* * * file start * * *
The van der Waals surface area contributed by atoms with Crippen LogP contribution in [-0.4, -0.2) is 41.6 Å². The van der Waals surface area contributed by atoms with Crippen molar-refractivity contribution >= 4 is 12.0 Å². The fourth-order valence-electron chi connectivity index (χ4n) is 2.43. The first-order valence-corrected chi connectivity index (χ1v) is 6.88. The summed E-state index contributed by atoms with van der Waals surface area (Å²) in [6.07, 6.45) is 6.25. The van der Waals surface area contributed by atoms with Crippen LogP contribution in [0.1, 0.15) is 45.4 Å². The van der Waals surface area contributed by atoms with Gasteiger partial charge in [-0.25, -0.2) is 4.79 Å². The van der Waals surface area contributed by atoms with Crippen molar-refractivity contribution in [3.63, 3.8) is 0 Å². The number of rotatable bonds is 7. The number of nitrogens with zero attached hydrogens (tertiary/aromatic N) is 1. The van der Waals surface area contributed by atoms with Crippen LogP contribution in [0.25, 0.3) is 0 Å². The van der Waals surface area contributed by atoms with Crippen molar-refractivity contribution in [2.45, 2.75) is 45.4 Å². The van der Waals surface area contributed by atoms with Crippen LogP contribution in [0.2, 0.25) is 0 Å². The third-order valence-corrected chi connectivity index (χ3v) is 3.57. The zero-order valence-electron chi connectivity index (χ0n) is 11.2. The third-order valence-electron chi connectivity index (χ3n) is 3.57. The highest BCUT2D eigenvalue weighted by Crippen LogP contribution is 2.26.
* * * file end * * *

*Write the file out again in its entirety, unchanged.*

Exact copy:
The van der Waals surface area contributed by atoms with Crippen LogP contribution in [-0.4, -0.2) is 41.6 Å². The van der Waals surface area contributed by atoms with Crippen molar-refractivity contribution >= 4 is 12.0 Å². The fourth-order valence-electron chi connectivity index (χ4n) is 2.43. The first-order valence-corrected chi connectivity index (χ1v) is 6.88. The summed E-state index contributed by atoms with van der Waals surface area (Å²) in [6.07, 6.45) is 6.25. The van der Waals surface area contributed by atoms with Crippen LogP contribution in [0.1, 0.15) is 45.4 Å². The van der Waals surface area contributed by atoms with Gasteiger partial charge in [-0.25, -0.2) is 4.79 Å². The van der Waals surface area contributed by atoms with Crippen molar-refractivity contribution in [3.63, 3.8) is 0 Å². The number of rotatable bonds is 7. The number of nitrogens with zero attached hydrogens (tertiary/aromatic N) is 1. The van der Waals surface area contributed by atoms with Crippen LogP contribution in [0.25, 0.3) is 0 Å². The van der Waals surface area contributed by atoms with Crippen molar-refractivity contribution in [2.45, 2.75) is 45.4 Å². The van der Waals surface area contributed by atoms with Crippen LogP contribution in [0.2, 0.25) is 0 Å². The third-order valence-corrected chi connectivity index (χ3v) is 3.57. The zero-order valence-electron chi connectivity index (χ0n) is 11.2. The third-order valence-electron chi connectivity index (χ3n) is 3.57. The highest BCUT2D eigenvalue weighted by Crippen LogP contribution is 2.26.